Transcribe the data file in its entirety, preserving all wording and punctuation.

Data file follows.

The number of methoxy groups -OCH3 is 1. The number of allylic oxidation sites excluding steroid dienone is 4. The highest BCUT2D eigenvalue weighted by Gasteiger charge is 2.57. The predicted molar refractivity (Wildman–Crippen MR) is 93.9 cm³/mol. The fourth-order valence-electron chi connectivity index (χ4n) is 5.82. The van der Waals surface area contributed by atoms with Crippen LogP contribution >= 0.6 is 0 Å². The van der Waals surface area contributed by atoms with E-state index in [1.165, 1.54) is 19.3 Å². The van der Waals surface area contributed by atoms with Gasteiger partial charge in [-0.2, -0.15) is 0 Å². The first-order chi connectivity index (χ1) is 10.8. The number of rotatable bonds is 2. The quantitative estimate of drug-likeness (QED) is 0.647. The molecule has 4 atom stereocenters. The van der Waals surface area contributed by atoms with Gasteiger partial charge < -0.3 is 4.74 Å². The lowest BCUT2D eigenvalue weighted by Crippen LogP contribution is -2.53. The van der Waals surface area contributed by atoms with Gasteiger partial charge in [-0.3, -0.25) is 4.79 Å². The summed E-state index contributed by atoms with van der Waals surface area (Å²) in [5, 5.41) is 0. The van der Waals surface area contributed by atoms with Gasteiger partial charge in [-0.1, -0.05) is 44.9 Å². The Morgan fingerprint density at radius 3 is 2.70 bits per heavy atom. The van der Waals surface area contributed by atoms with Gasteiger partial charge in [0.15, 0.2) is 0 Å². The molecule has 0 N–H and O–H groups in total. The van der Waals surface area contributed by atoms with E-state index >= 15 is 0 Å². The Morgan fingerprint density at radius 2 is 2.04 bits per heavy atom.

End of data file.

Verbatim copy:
The number of methoxy groups -OCH3 is 1. The number of allylic oxidation sites excluding steroid dienone is 4. The highest BCUT2D eigenvalue weighted by Gasteiger charge is 2.57. The predicted molar refractivity (Wildman–Crippen MR) is 93.9 cm³/mol. The fourth-order valence-electron chi connectivity index (χ4n) is 5.82. The van der Waals surface area contributed by atoms with Crippen LogP contribution >= 0.6 is 0 Å². The van der Waals surface area contributed by atoms with E-state index in [1.165, 1.54) is 19.3 Å². The van der Waals surface area contributed by atoms with Gasteiger partial charge in [-0.2, -0.15) is 0 Å². The first-order chi connectivity index (χ1) is 10.8. The number of rotatable bonds is 2. The quantitative estimate of drug-likeness (QED) is 0.647. The molecule has 4 atom stereocenters. The van der Waals surface area contributed by atoms with Gasteiger partial charge < -0.3 is 4.74 Å². The lowest BCUT2D eigenvalue weighted by Crippen LogP contribution is -2.53. The van der Waals surface area contributed by atoms with Gasteiger partial charge in [-0.3, -0.25) is 4.79 Å². The summed E-state index contributed by atoms with van der Waals surface area (Å²) in [5, 5.41) is 0. The van der Waals surface area contributed by atoms with Gasteiger partial charge in [-0.1, -0.05) is 44.9 Å². The Morgan fingerprint density at radius 3 is 2.70 bits per heavy atom. The van der Waals surface area contributed by atoms with Gasteiger partial charge in [0.15, 0.2) is 0 Å². The molecule has 0 N–H and O–H groups in total. The van der Waals surface area contributed by atoms with E-state index >= 15 is 0 Å². The Morgan fingerprint density at radius 2 is 2.04 bits per heavy atom.